“Russell…your arms were too big to be a mathematician’s in “A Beautiful Mind.” I think they’re waaaaaaay too big to be Dr. Henry Jekyll’s, so just turn into Mr. fuckin’ Hyde, already, OK?”
This week the guys surprise themselves by reflecting more on string cheese than any adult probably should. Then Evan delves into “Crewind,” the segment formerly known as “Catching up with Crean,” to share his experience watching CLUELESS (at 5:14) for the first time and rewatching Michael Mann’s HEAT (at 9:24) on blu-ray. After he’s done talking about the loving satire of CLUELESS and the awesome actors he forgot were in HEAT, he cedes the floor to Dave to cover IT COMES AT NIGHT (at 14:35), the sophomore effort by KRISHA director Trey Edward Shults. Dave explains why the film deserves a second and possibly third viewing, even though nothing really comes at night, before Evan and Kris explain why THE MUMMY (at 39:24) doesn’t deserve a single viewing due to its stupidity and failure to launch Universal’s Dark Universe franchise.
Zoe Saldana and Ben Affleck in the beautiful, but weird LIVE BY NIGHT
Strange things are afoot this week at Spoilerpiece Theatre, and we’ll just leave it at that. Kris leads off by reviewing THE BYE BYE MAN (at 3:48), a horror movie where the villain has no goal other than to mess with people until they die, so his dog can eat them. Just like with THE FOREST, Kris almost spoilerpieces Dave into wanting to see it, although thankfully Dave comes to his senses when he realizes how stupid it is. Evan follows with 20TH CENTURY WOMEN (at 26:48), a Mike Mills movie set in 1970s Santa Barbara with good bones, great camerawork, and charming performances, but annoying stream of consciousness storytelling like Mills’s film BEGINNERS. Then Kris and Dave wrap up with LIVE BY NIGHT (at 41:39), the Ben Affleck gangster picture where people do a lot of living by day. Sienna Miller blends in, Brendan Gleeson goes too soon, and Chris Messina is the only one who belongs in this story with lots of clothed sex and heavy involvement from the KKK. The guys reveal that it looks great despite being weird, even though they agree that you should probably live by not seeing it.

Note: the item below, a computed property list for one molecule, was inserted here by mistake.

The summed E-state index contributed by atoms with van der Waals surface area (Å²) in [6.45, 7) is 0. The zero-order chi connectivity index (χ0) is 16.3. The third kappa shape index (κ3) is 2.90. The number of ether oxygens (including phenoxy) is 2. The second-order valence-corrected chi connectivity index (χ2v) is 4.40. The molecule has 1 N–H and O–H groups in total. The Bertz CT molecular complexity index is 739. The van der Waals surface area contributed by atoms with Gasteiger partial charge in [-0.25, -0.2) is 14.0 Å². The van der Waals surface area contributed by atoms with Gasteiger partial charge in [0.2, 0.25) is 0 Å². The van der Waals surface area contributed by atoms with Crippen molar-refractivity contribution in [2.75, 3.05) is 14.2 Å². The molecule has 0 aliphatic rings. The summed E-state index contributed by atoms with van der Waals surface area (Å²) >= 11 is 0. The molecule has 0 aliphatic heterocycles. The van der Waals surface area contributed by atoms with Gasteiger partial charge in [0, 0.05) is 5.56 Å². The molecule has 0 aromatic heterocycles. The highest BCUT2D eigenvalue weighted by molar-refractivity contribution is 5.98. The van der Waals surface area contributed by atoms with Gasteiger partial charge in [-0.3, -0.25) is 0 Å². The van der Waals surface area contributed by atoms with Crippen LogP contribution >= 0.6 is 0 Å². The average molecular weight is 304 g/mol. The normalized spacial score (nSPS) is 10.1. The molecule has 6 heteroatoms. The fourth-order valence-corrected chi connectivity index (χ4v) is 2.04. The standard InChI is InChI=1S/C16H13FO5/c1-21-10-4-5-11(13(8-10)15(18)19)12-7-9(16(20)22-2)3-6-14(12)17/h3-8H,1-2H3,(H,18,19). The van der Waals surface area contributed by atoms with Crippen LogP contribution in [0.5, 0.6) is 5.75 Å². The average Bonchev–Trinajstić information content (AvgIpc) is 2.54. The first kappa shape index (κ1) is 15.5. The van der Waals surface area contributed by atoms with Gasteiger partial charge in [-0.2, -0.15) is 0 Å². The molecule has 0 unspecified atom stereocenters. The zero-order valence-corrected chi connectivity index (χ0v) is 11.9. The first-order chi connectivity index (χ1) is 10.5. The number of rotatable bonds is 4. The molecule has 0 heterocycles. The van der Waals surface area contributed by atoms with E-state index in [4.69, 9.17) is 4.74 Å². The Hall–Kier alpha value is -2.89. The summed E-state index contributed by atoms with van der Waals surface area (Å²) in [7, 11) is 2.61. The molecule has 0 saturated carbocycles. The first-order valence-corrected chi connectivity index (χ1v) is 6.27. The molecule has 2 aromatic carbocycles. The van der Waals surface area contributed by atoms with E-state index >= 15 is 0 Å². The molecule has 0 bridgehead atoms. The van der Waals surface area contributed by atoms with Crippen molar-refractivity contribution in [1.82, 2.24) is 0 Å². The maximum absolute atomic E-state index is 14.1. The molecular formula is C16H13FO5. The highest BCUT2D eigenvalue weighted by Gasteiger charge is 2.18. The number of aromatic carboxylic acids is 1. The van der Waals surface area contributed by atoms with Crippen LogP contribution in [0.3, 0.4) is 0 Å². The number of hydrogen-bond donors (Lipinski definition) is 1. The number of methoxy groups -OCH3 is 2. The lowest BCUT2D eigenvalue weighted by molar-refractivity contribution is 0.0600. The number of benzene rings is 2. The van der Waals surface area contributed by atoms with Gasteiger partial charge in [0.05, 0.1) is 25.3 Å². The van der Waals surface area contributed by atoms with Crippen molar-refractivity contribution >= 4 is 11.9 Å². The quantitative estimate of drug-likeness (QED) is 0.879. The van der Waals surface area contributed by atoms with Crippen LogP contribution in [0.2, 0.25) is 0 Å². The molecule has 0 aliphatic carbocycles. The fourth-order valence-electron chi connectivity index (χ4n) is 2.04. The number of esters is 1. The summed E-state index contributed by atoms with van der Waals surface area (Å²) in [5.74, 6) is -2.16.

On this week’s episode the guys ponder the strange variety of foods available in New York City diners before they dive into movies. Kris kicks everything off with his rundown of HACKSAW RIDGE (at 4:50), Mel Gibson’s World War II film about a conscientious objector who volunteers for military service. The first half has a delicate touch, while the second half is standard Mel Gibson, which Kris emphasizes with enthusiasm. Evan jumps in next to talk about The Boston Jewish Film Festival (at 26:57). He comments on four films playing there; two documentaries (DISTURBING THE PEACE and WOMEN IN SINK) and two narrative shorts (AND THEN, VIOLENCE, and JEWISH BLIND DATE). He discusses the things that each do well, and the reasons why they’re all worth watching. Dave and Kris close out by recapping the 16th Annual Halloween Horror Movie Marathon at the Coolidge Corner Theatre (at 41:40). They share brief reactions to the films they saw there, which include SCREAM, SCREAM 2, THE FOG, THE HOWLING, CREEPSHOW, and GHOST STORY.